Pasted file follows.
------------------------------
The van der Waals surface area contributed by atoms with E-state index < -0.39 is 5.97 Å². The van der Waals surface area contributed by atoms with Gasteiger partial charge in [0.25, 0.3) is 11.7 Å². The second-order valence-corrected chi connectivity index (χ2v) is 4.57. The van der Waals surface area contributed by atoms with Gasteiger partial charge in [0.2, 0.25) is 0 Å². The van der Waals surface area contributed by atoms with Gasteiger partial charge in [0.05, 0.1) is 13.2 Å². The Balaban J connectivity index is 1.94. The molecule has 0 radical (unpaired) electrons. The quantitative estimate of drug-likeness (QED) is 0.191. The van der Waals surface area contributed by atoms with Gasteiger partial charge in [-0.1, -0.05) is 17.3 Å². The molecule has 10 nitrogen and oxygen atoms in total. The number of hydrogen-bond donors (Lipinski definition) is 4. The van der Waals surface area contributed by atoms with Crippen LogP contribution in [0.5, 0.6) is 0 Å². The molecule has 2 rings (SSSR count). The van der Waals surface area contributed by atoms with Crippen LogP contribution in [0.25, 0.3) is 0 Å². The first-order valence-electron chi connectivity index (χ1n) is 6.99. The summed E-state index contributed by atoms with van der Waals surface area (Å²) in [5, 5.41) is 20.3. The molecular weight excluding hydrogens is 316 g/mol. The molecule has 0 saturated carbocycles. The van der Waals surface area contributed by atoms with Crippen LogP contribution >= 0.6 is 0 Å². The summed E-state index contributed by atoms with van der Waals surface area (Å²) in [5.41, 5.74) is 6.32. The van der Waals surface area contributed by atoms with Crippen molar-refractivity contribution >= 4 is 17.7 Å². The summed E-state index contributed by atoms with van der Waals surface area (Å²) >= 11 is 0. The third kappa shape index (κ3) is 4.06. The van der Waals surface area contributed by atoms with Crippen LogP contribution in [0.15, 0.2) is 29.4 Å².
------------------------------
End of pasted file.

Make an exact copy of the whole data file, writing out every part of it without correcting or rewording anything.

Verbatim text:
The van der Waals surface area contributed by atoms with E-state index < -0.39 is 5.97 Å². The van der Waals surface area contributed by atoms with Gasteiger partial charge in [0.25, 0.3) is 11.7 Å². The second-order valence-corrected chi connectivity index (χ2v) is 4.57. The van der Waals surface area contributed by atoms with Gasteiger partial charge in [0.2, 0.25) is 0 Å². The van der Waals surface area contributed by atoms with Gasteiger partial charge in [0.05, 0.1) is 13.2 Å². The Balaban J connectivity index is 1.94. The molecule has 0 radical (unpaired) electrons. The quantitative estimate of drug-likeness (QED) is 0.191. The van der Waals surface area contributed by atoms with Gasteiger partial charge in [-0.1, -0.05) is 17.3 Å². The molecule has 10 nitrogen and oxygen atoms in total. The number of hydrogen-bond donors (Lipinski definition) is 4. The van der Waals surface area contributed by atoms with Crippen LogP contribution in [0.5, 0.6) is 0 Å². The molecule has 2 rings (SSSR count). The van der Waals surface area contributed by atoms with Crippen LogP contribution in [0.25, 0.3) is 0 Å². The first-order valence-electron chi connectivity index (χ1n) is 6.99. The summed E-state index contributed by atoms with van der Waals surface area (Å²) in [5, 5.41) is 20.3. The molecular weight excluding hydrogens is 316 g/mol. The molecule has 0 saturated carbocycles. The van der Waals surface area contributed by atoms with Crippen LogP contribution >= 0.6 is 0 Å². The summed E-state index contributed by atoms with van der Waals surface area (Å²) in [5.41, 5.74) is 6.32. The van der Waals surface area contributed by atoms with Crippen molar-refractivity contribution >= 4 is 17.7 Å². The summed E-state index contributed by atoms with van der Waals surface area (Å²) >= 11 is 0. The third kappa shape index (κ3) is 4.06. The van der Waals surface area contributed by atoms with Crippen LogP contribution in [0.15, 0.2) is 29.4 Å².